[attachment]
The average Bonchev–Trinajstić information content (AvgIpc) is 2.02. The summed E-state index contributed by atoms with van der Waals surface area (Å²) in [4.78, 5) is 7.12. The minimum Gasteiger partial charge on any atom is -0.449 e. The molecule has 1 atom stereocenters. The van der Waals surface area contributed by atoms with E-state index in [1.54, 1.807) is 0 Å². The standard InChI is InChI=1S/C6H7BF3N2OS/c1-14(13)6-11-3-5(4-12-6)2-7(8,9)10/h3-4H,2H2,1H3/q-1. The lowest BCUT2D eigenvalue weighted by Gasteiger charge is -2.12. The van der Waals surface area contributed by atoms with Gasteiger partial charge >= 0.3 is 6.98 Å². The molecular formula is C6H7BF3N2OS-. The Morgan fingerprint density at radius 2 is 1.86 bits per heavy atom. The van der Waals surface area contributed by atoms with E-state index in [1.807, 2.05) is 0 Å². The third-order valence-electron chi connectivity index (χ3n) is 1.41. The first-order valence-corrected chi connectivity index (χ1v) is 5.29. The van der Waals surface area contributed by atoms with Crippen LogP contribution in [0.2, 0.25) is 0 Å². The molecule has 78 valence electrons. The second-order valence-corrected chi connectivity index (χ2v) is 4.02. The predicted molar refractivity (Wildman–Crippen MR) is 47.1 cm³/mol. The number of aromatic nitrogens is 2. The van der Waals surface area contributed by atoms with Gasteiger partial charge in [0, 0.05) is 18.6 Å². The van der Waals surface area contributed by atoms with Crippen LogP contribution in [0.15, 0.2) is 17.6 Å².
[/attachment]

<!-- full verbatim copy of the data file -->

The average Bonchev–Trinajstić information content (AvgIpc) is 2.02. The summed E-state index contributed by atoms with van der Waals surface area (Å²) in [4.78, 5) is 7.12. The minimum Gasteiger partial charge on any atom is -0.449 e. The molecule has 1 atom stereocenters. The van der Waals surface area contributed by atoms with E-state index in [1.54, 1.807) is 0 Å². The standard InChI is InChI=1S/C6H7BF3N2OS/c1-14(13)6-11-3-5(4-12-6)2-7(8,9)10/h3-4H,2H2,1H3/q-1. The lowest BCUT2D eigenvalue weighted by Gasteiger charge is -2.12. The van der Waals surface area contributed by atoms with Gasteiger partial charge >= 0.3 is 6.98 Å². The molecular formula is C6H7BF3N2OS-. The Morgan fingerprint density at radius 2 is 1.86 bits per heavy atom. The van der Waals surface area contributed by atoms with E-state index in [1.807, 2.05) is 0 Å². The third-order valence-electron chi connectivity index (χ3n) is 1.41. The first-order valence-corrected chi connectivity index (χ1v) is 5.29. The van der Waals surface area contributed by atoms with Crippen LogP contribution in [0.2, 0.25) is 0 Å². The molecule has 78 valence electrons. The second-order valence-corrected chi connectivity index (χ2v) is 4.02. The predicted molar refractivity (Wildman–Crippen MR) is 47.1 cm³/mol. The number of aromatic nitrogens is 2. The van der Waals surface area contributed by atoms with Gasteiger partial charge in [0, 0.05) is 18.6 Å². The van der Waals surface area contributed by atoms with Crippen LogP contribution in [0.15, 0.2) is 17.6 Å².